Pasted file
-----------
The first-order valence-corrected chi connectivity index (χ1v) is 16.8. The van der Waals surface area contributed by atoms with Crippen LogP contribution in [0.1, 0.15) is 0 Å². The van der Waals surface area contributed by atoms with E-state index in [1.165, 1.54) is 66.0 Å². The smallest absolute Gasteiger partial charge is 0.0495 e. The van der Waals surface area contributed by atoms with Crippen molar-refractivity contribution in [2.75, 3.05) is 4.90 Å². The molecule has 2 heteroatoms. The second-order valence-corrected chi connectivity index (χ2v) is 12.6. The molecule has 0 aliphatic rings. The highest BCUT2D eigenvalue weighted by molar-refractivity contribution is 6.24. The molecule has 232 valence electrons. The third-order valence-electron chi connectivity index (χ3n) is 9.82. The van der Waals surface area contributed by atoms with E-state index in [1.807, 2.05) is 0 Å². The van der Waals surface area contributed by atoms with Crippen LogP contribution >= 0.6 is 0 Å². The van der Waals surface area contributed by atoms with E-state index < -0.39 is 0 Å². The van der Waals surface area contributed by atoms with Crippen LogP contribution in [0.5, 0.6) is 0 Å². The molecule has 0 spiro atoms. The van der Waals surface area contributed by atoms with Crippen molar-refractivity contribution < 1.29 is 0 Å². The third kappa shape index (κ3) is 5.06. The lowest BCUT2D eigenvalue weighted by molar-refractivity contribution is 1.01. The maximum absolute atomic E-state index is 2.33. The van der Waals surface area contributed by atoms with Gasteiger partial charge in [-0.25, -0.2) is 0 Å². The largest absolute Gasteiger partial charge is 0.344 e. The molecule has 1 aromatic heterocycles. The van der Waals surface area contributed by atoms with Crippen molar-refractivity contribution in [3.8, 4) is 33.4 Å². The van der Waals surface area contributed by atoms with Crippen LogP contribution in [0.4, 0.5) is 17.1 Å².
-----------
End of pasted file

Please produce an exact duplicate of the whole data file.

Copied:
The first-order valence-corrected chi connectivity index (χ1v) is 16.8. The van der Waals surface area contributed by atoms with Crippen LogP contribution in [0.1, 0.15) is 0 Å². The van der Waals surface area contributed by atoms with E-state index in [1.165, 1.54) is 66.0 Å². The smallest absolute Gasteiger partial charge is 0.0495 e. The van der Waals surface area contributed by atoms with Crippen molar-refractivity contribution in [2.75, 3.05) is 4.90 Å². The molecule has 2 heteroatoms. The second-order valence-corrected chi connectivity index (χ2v) is 12.6. The molecule has 0 aliphatic rings. The highest BCUT2D eigenvalue weighted by molar-refractivity contribution is 6.24. The molecule has 232 valence electrons. The third-order valence-electron chi connectivity index (χ3n) is 9.82. The van der Waals surface area contributed by atoms with E-state index in [1.807, 2.05) is 0 Å². The van der Waals surface area contributed by atoms with Crippen LogP contribution >= 0.6 is 0 Å². The van der Waals surface area contributed by atoms with E-state index < -0.39 is 0 Å². The van der Waals surface area contributed by atoms with Crippen LogP contribution in [0.5, 0.6) is 0 Å². The molecule has 0 spiro atoms. The van der Waals surface area contributed by atoms with Crippen molar-refractivity contribution < 1.29 is 0 Å². The third kappa shape index (κ3) is 5.06. The lowest BCUT2D eigenvalue weighted by molar-refractivity contribution is 1.01. The maximum absolute atomic E-state index is 2.33. The van der Waals surface area contributed by atoms with Gasteiger partial charge in [-0.25, -0.2) is 0 Å². The largest absolute Gasteiger partial charge is 0.344 e. The molecule has 1 aromatic heterocycles. The van der Waals surface area contributed by atoms with Crippen molar-refractivity contribution in [3.8, 4) is 33.4 Å². The van der Waals surface area contributed by atoms with Crippen LogP contribution in [0.4, 0.5) is 17.1 Å².